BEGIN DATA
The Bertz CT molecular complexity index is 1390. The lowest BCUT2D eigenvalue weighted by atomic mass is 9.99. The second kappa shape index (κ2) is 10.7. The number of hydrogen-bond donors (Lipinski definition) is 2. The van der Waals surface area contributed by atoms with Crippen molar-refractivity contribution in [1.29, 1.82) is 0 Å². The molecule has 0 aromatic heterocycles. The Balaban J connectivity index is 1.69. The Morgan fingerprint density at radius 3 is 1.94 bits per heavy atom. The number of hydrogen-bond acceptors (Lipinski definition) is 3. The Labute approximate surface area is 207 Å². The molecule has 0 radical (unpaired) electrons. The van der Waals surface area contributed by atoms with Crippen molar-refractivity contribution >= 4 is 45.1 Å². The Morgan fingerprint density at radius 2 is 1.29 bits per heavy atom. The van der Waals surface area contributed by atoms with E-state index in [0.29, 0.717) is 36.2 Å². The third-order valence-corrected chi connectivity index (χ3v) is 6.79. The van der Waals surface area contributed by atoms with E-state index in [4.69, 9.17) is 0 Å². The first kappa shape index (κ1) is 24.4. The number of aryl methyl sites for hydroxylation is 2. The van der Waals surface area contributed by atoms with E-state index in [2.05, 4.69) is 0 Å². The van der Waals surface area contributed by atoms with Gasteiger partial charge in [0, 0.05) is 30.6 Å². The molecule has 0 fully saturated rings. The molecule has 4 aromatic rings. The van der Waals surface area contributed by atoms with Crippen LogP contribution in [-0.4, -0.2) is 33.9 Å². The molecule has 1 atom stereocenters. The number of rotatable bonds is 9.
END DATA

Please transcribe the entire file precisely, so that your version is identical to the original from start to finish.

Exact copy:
The Bertz CT molecular complexity index is 1390. The lowest BCUT2D eigenvalue weighted by atomic mass is 9.99. The second kappa shape index (κ2) is 10.7. The number of hydrogen-bond donors (Lipinski definition) is 2. The van der Waals surface area contributed by atoms with Crippen molar-refractivity contribution in [1.29, 1.82) is 0 Å². The molecule has 0 aromatic heterocycles. The Balaban J connectivity index is 1.69. The Morgan fingerprint density at radius 3 is 1.94 bits per heavy atom. The number of hydrogen-bond acceptors (Lipinski definition) is 3. The Labute approximate surface area is 207 Å². The molecule has 0 radical (unpaired) electrons. The van der Waals surface area contributed by atoms with Crippen molar-refractivity contribution >= 4 is 45.1 Å². The Morgan fingerprint density at radius 2 is 1.29 bits per heavy atom. The van der Waals surface area contributed by atoms with E-state index in [0.29, 0.717) is 36.2 Å². The third-order valence-corrected chi connectivity index (χ3v) is 6.79. The van der Waals surface area contributed by atoms with E-state index in [4.69, 9.17) is 0 Å². The first kappa shape index (κ1) is 24.4. The number of aryl methyl sites for hydroxylation is 2. The van der Waals surface area contributed by atoms with E-state index in [2.05, 4.69) is 0 Å². The van der Waals surface area contributed by atoms with Gasteiger partial charge in [0, 0.05) is 30.6 Å². The molecule has 0 fully saturated rings. The molecule has 4 aromatic rings. The van der Waals surface area contributed by atoms with Crippen LogP contribution in [-0.4, -0.2) is 33.9 Å². The molecule has 1 atom stereocenters. The number of rotatable bonds is 9.